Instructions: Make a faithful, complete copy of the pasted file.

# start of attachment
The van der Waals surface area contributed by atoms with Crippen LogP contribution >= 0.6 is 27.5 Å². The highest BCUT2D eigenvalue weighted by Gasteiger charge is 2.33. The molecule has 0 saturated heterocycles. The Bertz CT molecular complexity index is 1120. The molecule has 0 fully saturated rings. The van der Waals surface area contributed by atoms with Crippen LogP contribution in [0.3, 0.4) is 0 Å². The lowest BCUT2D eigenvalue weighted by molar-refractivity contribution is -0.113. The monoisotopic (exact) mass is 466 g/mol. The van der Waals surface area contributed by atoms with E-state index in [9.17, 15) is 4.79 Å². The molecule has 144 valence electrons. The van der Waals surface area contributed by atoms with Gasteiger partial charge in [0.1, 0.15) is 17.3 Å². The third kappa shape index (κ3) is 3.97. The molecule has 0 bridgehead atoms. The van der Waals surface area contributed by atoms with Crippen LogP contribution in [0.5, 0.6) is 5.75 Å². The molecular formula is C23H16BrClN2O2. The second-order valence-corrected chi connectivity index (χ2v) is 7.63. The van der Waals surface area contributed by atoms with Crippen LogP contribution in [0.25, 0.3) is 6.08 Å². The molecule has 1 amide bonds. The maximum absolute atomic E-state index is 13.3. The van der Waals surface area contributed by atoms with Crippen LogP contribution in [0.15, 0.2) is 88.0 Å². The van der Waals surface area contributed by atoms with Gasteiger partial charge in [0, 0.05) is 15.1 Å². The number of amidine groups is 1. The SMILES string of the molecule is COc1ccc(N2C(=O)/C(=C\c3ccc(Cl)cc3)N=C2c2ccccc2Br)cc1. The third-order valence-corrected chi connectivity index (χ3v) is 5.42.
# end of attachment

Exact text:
The van der Waals surface area contributed by atoms with Crippen LogP contribution >= 0.6 is 27.5 Å². The highest BCUT2D eigenvalue weighted by Gasteiger charge is 2.33. The molecule has 0 saturated heterocycles. The Bertz CT molecular complexity index is 1120. The molecule has 0 fully saturated rings. The van der Waals surface area contributed by atoms with Crippen LogP contribution in [0.3, 0.4) is 0 Å². The lowest BCUT2D eigenvalue weighted by molar-refractivity contribution is -0.113. The monoisotopic (exact) mass is 466 g/mol. The van der Waals surface area contributed by atoms with E-state index in [9.17, 15) is 4.79 Å². The molecule has 144 valence electrons. The van der Waals surface area contributed by atoms with Gasteiger partial charge in [0.1, 0.15) is 17.3 Å². The third kappa shape index (κ3) is 3.97. The molecule has 0 bridgehead atoms. The van der Waals surface area contributed by atoms with Crippen LogP contribution in [0.5, 0.6) is 5.75 Å². The molecular formula is C23H16BrClN2O2. The second-order valence-corrected chi connectivity index (χ2v) is 7.63. The van der Waals surface area contributed by atoms with Crippen LogP contribution in [0.25, 0.3) is 6.08 Å². The molecule has 1 amide bonds. The maximum absolute atomic E-state index is 13.3. The van der Waals surface area contributed by atoms with Crippen LogP contribution in [0.15, 0.2) is 88.0 Å². The van der Waals surface area contributed by atoms with Gasteiger partial charge in [0, 0.05) is 15.1 Å². The number of amidine groups is 1. The SMILES string of the molecule is COc1ccc(N2C(=O)/C(=C\c3ccc(Cl)cc3)N=C2c2ccccc2Br)cc1. The third-order valence-corrected chi connectivity index (χ3v) is 5.42.